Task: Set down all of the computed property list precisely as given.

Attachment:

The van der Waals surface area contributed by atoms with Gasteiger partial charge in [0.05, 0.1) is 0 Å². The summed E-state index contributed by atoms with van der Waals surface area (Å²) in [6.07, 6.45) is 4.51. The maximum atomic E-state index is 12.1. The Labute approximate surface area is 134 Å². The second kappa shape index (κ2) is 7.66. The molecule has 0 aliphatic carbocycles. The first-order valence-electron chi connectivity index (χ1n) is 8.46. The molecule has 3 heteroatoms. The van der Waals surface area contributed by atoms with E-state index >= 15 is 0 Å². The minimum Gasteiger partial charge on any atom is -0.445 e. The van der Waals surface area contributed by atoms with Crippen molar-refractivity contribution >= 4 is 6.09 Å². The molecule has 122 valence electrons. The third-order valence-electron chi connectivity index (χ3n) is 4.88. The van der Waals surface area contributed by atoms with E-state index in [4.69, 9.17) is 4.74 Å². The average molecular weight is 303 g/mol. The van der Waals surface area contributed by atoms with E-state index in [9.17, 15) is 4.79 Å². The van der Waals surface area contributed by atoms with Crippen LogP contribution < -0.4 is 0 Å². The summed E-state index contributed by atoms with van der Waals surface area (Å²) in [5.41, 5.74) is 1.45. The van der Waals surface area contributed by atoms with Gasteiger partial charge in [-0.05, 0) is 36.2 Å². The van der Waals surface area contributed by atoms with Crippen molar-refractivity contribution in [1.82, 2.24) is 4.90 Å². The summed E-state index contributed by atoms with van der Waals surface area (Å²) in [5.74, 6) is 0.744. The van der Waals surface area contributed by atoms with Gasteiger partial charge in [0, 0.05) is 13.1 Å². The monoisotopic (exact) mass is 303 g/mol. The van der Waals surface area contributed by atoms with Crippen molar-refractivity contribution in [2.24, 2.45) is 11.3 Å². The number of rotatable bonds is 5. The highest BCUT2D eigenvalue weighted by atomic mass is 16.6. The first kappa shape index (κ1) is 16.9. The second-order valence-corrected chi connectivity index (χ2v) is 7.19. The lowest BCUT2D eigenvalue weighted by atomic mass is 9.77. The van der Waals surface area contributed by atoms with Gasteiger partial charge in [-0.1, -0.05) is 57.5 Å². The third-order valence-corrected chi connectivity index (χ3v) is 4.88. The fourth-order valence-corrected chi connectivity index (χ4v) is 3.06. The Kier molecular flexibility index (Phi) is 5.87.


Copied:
The van der Waals surface area contributed by atoms with Gasteiger partial charge in [0.05, 0.1) is 0 Å². The summed E-state index contributed by atoms with van der Waals surface area (Å²) in [6.07, 6.45) is 4.51. The maximum atomic E-state index is 12.1. The Labute approximate surface area is 134 Å². The second kappa shape index (κ2) is 7.66. The molecule has 0 aliphatic carbocycles. The first-order valence-electron chi connectivity index (χ1n) is 8.46. The molecule has 3 heteroatoms. The van der Waals surface area contributed by atoms with E-state index >= 15 is 0 Å². The minimum Gasteiger partial charge on any atom is -0.445 e. The van der Waals surface area contributed by atoms with Crippen molar-refractivity contribution >= 4 is 6.09 Å². The molecule has 122 valence electrons. The third-order valence-electron chi connectivity index (χ3n) is 4.88. The van der Waals surface area contributed by atoms with E-state index in [4.69, 9.17) is 4.74 Å². The average molecular weight is 303 g/mol. The van der Waals surface area contributed by atoms with E-state index in [9.17, 15) is 4.79 Å². The van der Waals surface area contributed by atoms with Crippen LogP contribution < -0.4 is 0 Å². The summed E-state index contributed by atoms with van der Waals surface area (Å²) in [5.41, 5.74) is 1.45. The van der Waals surface area contributed by atoms with Gasteiger partial charge in [-0.05, 0) is 36.2 Å². The van der Waals surface area contributed by atoms with Crippen molar-refractivity contribution in [1.82, 2.24) is 4.90 Å². The summed E-state index contributed by atoms with van der Waals surface area (Å²) in [5.74, 6) is 0.744. The van der Waals surface area contributed by atoms with Gasteiger partial charge in [0, 0.05) is 13.1 Å². The monoisotopic (exact) mass is 303 g/mol. The van der Waals surface area contributed by atoms with Crippen molar-refractivity contribution in [2.24, 2.45) is 11.3 Å². The number of rotatable bonds is 5. The highest BCUT2D eigenvalue weighted by atomic mass is 16.6. The first kappa shape index (κ1) is 16.9. The second-order valence-corrected chi connectivity index (χ2v) is 7.19. The lowest BCUT2D eigenvalue weighted by atomic mass is 9.77. The van der Waals surface area contributed by atoms with Gasteiger partial charge in [-0.1, -0.05) is 57.5 Å². The third-order valence-corrected chi connectivity index (χ3v) is 4.88. The fourth-order valence-corrected chi connectivity index (χ4v) is 3.06. The Kier molecular flexibility index (Phi) is 5.87.